Apple said it has removed as many as 25,000 apps from its App Store applicable to the Chinese region on account of those being non-compliant to the rules set by the Chinese authorities. Apple hasn’t stated what all those apps were related to but said at least 4000 of the banned apps had to do with online gambling.
Chinese laws prohibit the circulation or hosting of online gambling apps. Similarly, apps that sell online lotteries too are not allowed within the country. The crackdown against illegal apps can be considered to be a fallout of the increasing pressure that the iPhone makers has been facing in the country for hosting illegal apps on its app store.
The state-run CCTV has been highly critical of Apple for some time now, accusing Apple of not being serious enough when it comes to ridding its App Store of illegal apps. That 25,000 apps have been removed from the app store is being propagated by the Chinese official media channel CCTV though Apple is yet to confirm the figure.
While removal of gambling apps or those that sell fake online lottery tickets can be considered a commendable action, companies operating in China have often been forced to comply with the whims and fancies of the government there. That even includes competing with the local companies against heavy odds. For instance, Google stands banned in the country while Baidu, the Chinese equivalent of Google, rules the roost.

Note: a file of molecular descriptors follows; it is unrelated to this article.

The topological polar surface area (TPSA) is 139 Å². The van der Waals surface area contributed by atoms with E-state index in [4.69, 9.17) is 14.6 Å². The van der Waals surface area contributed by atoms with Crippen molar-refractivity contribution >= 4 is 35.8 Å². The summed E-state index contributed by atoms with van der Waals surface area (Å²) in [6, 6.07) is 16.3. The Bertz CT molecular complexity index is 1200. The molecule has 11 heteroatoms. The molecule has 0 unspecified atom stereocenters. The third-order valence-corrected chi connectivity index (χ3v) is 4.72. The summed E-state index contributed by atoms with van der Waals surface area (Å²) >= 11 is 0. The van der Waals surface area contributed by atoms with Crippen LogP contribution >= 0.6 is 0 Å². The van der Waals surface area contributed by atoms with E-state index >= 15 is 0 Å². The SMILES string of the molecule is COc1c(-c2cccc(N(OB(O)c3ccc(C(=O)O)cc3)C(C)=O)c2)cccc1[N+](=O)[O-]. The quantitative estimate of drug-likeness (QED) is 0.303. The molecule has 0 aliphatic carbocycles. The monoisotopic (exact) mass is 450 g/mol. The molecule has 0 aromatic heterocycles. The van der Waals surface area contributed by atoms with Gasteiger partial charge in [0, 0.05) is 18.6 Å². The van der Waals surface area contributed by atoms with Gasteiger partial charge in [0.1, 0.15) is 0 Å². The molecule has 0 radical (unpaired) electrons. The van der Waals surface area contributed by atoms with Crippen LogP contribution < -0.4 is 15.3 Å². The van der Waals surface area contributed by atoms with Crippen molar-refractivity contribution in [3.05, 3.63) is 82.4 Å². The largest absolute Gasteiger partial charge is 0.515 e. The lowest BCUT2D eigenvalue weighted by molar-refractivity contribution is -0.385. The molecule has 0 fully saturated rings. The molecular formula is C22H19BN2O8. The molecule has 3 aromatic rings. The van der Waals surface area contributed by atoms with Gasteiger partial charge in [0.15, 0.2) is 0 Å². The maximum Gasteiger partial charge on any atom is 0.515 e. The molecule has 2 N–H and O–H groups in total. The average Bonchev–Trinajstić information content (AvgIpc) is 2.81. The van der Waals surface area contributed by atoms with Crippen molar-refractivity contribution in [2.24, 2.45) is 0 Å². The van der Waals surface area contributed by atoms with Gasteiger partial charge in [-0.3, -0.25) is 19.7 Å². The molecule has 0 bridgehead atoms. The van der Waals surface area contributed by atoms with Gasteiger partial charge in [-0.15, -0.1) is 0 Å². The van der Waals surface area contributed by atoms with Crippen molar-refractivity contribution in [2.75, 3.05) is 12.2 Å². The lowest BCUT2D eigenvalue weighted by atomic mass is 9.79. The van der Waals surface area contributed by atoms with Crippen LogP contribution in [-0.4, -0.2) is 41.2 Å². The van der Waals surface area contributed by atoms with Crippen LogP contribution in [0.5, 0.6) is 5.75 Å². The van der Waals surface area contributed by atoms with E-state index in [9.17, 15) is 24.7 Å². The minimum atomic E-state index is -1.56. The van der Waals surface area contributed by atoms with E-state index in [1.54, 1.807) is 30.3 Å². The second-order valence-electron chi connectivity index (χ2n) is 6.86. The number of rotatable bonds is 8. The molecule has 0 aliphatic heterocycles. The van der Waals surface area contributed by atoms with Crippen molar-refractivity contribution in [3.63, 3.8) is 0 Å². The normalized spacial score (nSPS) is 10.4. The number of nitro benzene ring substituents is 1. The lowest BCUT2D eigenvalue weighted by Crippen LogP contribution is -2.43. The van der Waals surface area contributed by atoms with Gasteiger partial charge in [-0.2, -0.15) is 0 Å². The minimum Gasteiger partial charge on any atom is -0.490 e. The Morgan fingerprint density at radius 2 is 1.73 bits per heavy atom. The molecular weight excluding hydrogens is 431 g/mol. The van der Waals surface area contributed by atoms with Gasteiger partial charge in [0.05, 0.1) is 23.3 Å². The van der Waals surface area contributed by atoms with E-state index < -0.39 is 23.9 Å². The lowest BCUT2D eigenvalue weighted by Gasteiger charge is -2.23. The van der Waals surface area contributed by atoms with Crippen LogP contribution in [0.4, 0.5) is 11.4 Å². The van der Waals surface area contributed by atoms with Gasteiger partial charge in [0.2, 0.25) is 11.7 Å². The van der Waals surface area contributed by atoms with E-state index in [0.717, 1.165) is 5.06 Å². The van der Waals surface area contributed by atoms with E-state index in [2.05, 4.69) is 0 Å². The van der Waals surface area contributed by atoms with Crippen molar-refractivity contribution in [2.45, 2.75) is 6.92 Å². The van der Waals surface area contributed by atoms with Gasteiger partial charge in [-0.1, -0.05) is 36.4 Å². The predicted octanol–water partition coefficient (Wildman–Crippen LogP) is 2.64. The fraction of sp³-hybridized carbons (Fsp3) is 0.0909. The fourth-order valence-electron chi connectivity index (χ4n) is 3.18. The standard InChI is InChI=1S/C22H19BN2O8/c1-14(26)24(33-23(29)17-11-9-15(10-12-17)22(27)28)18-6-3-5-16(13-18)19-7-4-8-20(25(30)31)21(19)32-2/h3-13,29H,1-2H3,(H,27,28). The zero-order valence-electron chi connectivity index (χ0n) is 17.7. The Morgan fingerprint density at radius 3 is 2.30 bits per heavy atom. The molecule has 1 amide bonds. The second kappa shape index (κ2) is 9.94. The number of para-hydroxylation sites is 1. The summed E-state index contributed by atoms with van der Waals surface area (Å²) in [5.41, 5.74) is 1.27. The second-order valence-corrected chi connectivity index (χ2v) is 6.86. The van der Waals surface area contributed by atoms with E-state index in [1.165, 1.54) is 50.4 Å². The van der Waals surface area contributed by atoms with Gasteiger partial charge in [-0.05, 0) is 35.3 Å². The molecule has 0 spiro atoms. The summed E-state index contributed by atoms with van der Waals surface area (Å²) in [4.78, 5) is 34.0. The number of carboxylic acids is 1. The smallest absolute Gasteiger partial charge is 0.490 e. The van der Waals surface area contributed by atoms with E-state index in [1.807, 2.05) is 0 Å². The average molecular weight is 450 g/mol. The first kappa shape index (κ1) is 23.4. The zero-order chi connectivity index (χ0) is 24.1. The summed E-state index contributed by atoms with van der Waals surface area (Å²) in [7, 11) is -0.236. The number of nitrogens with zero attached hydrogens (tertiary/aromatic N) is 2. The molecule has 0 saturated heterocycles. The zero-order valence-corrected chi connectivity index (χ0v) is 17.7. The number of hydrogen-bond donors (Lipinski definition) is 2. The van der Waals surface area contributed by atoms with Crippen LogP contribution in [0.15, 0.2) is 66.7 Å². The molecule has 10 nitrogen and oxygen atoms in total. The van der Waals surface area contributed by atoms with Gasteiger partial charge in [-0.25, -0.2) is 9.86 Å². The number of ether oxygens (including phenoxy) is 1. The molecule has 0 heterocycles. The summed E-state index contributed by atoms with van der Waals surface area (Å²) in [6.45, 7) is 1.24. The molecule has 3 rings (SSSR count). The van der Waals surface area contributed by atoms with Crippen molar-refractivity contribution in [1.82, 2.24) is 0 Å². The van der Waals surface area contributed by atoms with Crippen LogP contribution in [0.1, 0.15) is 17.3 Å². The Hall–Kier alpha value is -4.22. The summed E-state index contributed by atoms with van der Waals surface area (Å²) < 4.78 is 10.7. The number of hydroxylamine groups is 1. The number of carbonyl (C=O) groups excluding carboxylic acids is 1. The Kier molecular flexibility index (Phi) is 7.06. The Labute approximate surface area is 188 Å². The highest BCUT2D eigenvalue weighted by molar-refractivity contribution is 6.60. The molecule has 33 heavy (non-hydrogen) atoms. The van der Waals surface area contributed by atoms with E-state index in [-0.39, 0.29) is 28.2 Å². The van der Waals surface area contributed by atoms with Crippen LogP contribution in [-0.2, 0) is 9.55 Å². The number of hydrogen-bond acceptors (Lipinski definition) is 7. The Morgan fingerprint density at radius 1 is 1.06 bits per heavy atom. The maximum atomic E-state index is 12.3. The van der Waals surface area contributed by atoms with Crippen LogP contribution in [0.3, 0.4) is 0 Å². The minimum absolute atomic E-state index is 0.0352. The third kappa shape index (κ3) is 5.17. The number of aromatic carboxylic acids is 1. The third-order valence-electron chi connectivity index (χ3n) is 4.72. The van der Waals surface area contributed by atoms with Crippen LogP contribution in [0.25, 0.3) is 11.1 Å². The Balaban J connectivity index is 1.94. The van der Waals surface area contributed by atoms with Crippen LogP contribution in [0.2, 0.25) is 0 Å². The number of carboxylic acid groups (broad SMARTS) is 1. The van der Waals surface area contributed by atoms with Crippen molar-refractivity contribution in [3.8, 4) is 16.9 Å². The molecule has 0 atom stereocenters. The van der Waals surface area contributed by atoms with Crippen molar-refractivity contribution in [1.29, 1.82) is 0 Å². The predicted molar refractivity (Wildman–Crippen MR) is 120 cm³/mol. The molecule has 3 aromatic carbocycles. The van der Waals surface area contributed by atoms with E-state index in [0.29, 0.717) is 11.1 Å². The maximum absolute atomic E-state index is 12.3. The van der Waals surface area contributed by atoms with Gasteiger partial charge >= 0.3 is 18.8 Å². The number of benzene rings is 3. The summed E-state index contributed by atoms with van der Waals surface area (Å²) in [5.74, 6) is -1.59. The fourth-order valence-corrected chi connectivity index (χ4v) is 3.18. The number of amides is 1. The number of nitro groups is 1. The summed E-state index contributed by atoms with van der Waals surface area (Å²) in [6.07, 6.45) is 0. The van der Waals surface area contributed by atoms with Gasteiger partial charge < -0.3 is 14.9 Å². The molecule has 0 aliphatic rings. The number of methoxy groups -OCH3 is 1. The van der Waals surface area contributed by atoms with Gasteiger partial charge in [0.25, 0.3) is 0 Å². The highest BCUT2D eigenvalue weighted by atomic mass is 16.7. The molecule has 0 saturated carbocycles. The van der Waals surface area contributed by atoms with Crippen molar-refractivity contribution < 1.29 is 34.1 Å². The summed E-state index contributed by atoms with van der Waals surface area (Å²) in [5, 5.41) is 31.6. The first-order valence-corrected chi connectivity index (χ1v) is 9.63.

For Apple, it’s very little that they can opt for given that China happens to be its biggest overseas market. That apart, all Apple devices sold around the world are manufactured almost exclusively in China. Even though there have been efforts off late to set up manufacturing activity in other countries such as India, the bulk of its manufacturing is still done in China.
So that’s plenty of reason for companies to be flexible with their policies when it comes to doing business in China. The increasing competition from domestic companies like Xiaomi, Huawei, OnePlus is also a further reason for Apple to be accommodating to the Chinese authorities’ policies.